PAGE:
National Weather Service United States Department of Commerce
The Interaction of a Gravity Wave and a Thunderstorm


Bob Kilduff


On January 22, 1999 a line of thunderstorms was moving from Mississippi into western Alabama. At the same time, there were three gravity waves moving northward through Alabama. The waves were about 25 miles apart and all were detectable on radar. The third, and last in the series, was most noticeable. This third wave, as it passed through one of the thunderstorms, may have helped in the formation of an F0 tornado that touched down in northern Fayette County. It is this strongest wave that will be briefly looked at here.

This E-Poster is not intended to be a detailed study of this event. It simply presents a small bit of evidence for a gravity wave/thunderstorm interaction, and makes a few suggestions.

The Wave

It is not known where the gravity waves originated, but they can be detected over south Alabama during the late morning, and an analysis of surface pressure at 17z showed a weak, but detectable, nearly east-west trough across south Alabama. This trough may represent these three gravity waves. Around 20z, radar shows the stronger wave passing Montgomery, and a corresponding jump can be seen in the pressure near that time. Just before 21z, the wave can be seen on radar passing Birmingham. A graph of pressure at BHM also shows an abrupt jump, then fall, in the pressure near the time the wave passes. One and five minute data were not available, but the hourly and special observations may have provided enough evidence to suggest there was a gravity wave passage.

Here are three images showing the gravity wave at different locations as it moves northward. The wave is indicated by the red arrow. In image one the wave was near southern Perry County, in image two the wave was over Tuscaloosa County, and in image three it was over Fayette and Walker Counties. Around the time of image three , the wave was already interacting with a thunderstorm over Fayette County, and the rotational velocity was increasing. At 2102z, the 0.5 degree SRM shows the wave aligned with a small rotational couplet, indicated by the yellow arrows. Shortly after this, a small (F0) tornado touched down over northern Fayette County.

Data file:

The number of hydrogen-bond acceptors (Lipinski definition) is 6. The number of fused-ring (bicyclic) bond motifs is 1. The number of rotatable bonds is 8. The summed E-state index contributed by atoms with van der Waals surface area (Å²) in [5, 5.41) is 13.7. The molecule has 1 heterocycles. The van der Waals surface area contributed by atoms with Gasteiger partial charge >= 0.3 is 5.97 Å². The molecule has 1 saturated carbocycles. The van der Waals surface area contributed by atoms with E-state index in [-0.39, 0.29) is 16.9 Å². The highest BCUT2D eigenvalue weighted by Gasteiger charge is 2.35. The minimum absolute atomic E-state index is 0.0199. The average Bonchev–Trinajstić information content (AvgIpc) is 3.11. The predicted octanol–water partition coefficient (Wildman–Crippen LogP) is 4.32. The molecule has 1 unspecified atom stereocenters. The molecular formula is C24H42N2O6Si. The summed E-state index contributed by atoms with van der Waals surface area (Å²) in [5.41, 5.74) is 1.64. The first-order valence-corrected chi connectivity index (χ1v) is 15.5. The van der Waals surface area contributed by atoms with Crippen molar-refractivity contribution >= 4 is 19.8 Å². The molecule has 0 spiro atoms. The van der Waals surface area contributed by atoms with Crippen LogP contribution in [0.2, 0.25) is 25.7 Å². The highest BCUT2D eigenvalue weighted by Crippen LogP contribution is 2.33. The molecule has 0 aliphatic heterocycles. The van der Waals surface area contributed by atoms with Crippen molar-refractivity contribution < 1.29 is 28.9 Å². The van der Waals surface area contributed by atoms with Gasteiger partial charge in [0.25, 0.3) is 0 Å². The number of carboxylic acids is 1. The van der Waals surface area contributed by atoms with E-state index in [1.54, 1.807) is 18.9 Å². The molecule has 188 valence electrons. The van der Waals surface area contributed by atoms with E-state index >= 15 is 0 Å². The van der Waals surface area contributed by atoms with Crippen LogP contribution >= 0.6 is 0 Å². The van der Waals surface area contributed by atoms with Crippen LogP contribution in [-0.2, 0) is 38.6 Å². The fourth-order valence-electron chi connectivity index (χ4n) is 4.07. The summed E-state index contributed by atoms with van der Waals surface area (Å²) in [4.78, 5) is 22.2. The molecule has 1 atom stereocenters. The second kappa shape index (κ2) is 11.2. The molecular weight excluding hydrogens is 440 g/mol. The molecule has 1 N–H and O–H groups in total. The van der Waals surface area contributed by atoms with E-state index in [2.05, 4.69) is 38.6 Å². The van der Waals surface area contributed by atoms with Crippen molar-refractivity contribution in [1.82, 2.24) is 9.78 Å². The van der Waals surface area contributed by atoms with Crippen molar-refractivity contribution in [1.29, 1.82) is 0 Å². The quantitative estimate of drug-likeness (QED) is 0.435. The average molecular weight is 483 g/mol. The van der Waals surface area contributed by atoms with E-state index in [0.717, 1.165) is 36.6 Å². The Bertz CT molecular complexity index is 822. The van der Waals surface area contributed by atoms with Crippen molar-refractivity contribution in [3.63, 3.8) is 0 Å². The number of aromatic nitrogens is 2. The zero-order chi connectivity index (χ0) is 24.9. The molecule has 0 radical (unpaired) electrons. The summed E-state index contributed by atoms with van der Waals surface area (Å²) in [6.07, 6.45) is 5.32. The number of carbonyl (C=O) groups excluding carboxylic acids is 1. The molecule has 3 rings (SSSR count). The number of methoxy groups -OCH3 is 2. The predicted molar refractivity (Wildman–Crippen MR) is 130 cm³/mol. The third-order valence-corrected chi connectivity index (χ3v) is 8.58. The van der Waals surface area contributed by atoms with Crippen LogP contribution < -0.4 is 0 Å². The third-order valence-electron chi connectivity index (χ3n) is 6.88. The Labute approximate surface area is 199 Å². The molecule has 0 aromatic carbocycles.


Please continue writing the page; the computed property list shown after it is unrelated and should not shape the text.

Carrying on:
If you look closely at a loop of the base reflectivity , you can follow the wave from Perry County until it interacts with the thunderstorm over northern Fayette County, then continues into Marion and Winston counties. The time period of the loop was 1903z through 2138z. A careful analysis of the movement of the wave shows that it was traveling north at 67 mph (58 kts). That is considerably faster than the mean 0-3 km flow of 49 kts, as shown on the 00z BMX sounding. I believe the available data, and the fact that the wave was a low level feature moving at 67 mph, is evidence enough that this was indeed a gravity wave.


It was noted during this event that each time one of the gravity waves passed through a thunderstorm, the storm became more intense and the rotational velocity increased. It is likely that this interaction of the stronger gravity wave with the thunderstorm, is what caused the small tornado. The gravity waves were detectable on the radar, with reflectivities generally less than 20 DBZ, and in the case of the strongest one more than 35 DBZ. These features could be tracked across more than one half of the state. Other severe weather episodes such as Palm Sunday 1994, and April 8, 1998, may have also had a gravity wave connection. The gravity wave may be a more important feature in tornado development than previously thought.